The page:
The following morning I put the kids on the bus and then folded myself back into bed to cry. I tried to identify the precise cause of my grief, but nothing fit. I wondered aloud if it’s because I wished for him an easier path. Slightly hysterical, I insisted that we hide his diagnosis. That it would be unfair to share it. I willed myself to believe for a moment that I was only worried about how other people would view him. None of this is true. The truth is too shameful to admit.

Then I imagined him in class, shuffling around in his little purple sweater, unpacking his belongings from his Incredibles backpack and working hard to fit in. It was show-and-tell day, so in a while, he would bravely stand up before his peers, against whom he’s been measured as “less than”, and he would speak in mixed-up sentences in an effort to connect. He would try to be funny. Maybe they’d giggle. I hoped they’d giggle.

I thought about his little ears, only recently exposed by an overzealous hairdresser, about how they make him seem more vulnerable. I recalled how his shoulder’s slump when he feels hurt. And I imagined how his heart would break if he knew that his mama was at home crying because she’d learned a few silly truths about his brain. For the first time, I realized I didn’t have his back. It was like a stab to the heart.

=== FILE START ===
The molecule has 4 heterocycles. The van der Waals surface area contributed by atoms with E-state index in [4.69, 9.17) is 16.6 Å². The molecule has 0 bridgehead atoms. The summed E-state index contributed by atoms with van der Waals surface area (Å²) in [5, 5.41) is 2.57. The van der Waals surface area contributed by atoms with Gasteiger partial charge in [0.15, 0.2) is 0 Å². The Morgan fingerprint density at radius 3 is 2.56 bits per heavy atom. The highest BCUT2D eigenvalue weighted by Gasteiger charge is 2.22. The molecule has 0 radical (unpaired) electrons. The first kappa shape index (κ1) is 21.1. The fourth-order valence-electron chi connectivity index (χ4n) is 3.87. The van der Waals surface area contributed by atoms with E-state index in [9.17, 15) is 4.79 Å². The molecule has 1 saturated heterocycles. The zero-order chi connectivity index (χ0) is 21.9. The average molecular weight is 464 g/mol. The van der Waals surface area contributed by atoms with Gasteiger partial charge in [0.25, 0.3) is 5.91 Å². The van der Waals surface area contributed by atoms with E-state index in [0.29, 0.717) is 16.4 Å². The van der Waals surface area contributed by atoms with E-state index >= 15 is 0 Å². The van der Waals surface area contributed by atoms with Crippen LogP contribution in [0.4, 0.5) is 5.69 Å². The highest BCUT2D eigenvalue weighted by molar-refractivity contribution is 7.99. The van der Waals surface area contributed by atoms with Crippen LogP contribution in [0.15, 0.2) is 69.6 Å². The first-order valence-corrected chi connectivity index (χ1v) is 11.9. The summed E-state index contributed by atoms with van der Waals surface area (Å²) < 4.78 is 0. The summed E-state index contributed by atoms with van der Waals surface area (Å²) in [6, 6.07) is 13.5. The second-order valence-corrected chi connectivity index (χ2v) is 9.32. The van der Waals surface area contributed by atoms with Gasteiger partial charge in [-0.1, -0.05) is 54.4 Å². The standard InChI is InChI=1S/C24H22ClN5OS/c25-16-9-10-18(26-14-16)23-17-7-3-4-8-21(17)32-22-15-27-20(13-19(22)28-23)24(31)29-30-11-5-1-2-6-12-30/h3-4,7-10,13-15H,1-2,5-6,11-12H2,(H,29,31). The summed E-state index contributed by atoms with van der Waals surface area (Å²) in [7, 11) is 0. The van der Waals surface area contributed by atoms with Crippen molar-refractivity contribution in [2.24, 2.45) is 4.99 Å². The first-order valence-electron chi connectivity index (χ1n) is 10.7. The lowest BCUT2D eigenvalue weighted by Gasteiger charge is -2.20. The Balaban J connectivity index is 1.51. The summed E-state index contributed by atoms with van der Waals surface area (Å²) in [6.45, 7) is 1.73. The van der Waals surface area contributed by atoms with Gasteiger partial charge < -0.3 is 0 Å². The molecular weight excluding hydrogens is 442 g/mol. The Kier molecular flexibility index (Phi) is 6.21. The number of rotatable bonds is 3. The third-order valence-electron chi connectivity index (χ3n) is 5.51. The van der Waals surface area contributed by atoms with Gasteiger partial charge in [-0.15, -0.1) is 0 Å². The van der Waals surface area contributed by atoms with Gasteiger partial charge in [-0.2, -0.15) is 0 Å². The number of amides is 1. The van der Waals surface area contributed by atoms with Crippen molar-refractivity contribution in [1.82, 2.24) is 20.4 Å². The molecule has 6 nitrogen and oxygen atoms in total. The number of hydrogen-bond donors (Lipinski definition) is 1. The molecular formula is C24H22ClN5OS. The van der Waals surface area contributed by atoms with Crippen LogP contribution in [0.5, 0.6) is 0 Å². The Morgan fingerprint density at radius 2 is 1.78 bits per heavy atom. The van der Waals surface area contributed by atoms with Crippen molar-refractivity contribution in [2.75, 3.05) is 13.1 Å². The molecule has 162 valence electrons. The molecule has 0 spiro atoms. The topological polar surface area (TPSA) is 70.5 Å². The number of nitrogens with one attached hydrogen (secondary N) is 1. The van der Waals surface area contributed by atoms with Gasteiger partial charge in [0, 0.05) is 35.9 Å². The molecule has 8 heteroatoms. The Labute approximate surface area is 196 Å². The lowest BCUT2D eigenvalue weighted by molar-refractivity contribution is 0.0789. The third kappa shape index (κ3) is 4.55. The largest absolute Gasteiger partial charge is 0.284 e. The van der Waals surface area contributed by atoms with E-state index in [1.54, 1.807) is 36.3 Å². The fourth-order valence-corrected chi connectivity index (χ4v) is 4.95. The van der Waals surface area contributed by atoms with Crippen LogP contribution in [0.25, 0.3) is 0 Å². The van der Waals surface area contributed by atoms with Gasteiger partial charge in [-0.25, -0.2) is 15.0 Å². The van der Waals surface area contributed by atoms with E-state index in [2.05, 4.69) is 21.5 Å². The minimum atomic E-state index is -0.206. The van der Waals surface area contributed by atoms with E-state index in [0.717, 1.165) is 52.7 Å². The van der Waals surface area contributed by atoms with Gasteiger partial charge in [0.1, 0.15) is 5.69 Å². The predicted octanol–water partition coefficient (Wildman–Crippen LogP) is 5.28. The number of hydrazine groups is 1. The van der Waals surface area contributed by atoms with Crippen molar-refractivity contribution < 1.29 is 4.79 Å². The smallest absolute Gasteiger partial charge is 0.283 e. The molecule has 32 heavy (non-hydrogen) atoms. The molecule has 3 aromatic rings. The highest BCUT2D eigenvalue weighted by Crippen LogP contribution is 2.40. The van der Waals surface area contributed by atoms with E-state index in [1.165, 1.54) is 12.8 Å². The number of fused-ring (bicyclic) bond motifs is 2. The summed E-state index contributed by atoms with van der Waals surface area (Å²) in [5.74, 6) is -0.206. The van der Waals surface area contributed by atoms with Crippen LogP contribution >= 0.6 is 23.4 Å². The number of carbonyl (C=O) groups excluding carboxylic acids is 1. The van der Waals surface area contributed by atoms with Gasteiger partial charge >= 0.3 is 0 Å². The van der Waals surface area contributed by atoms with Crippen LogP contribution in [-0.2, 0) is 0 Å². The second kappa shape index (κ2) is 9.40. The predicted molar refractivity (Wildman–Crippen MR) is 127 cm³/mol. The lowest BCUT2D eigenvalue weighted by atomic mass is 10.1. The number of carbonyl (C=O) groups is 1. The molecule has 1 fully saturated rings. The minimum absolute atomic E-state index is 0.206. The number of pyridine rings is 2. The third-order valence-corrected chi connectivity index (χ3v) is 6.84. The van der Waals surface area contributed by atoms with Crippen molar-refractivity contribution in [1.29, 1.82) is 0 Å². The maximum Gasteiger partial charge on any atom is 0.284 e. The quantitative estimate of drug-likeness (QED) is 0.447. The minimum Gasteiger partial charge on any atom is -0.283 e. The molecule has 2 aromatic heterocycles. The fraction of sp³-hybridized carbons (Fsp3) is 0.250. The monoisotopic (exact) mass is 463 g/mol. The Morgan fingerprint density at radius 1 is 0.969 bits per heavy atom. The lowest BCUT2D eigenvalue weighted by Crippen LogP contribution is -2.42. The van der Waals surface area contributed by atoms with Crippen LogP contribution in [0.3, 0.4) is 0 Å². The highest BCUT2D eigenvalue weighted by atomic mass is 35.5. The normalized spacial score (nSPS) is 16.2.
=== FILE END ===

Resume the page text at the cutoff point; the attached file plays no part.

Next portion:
I remembered then that he’s just as perfect as the moment he was first placed on my chest. That I already know who he is. That I have always known him. I remembered that in his few short years on earth, and with his “limited abilities”, he has already changed our family. He’s taught us to understand that the happiness derived from pride and bragging rights is fleeting. That it can’t ever really be regarded as happiness. But that if we measure happiness by the love that we share we find that it is limitless. He’s reminded us that in the face of immense struggle, you can reach out and touch another human heart. That the name of the stupid battle won’t matter in the end as long as you sent the goddamn necklace.

I consider his diagnosis now and the tears don’t come so readily. Huey’s diagnosis is complicated and nuanced, and will likely change with time. It’s far more complex than I have conveyed here. But to deny the basic findings would be to deny who he is today. I know my little sweetheart with his tremendous capacity to love will find his place. That the love he receives in return will be enough to carry him. This will be his strength.

At this week’s swim lesson I watch as he flails hopelessly in the water. Overwhelmed by the noise and losing sight of the goal, he makes several outrageous attempts to reach the other side of the pool. When it comes time to “show off” their skills, each of the other children try their best to straighten their legs and maintain good form. When it’s Huey’s turn he emerges from a spectacle of wild splashing with a wide grin. The dad sitting next to me turns and says “He just has the best smile.” I think he means it as some sort of consolation. I just giggle and nod. He doesn’t know of Huey’s gift. When Bear gets out of the pool he gives me a soggy hug and I offer a series of high fives. “I do so gweat!” he says. “You did do so great!” I say, and I mean it with my whole heart.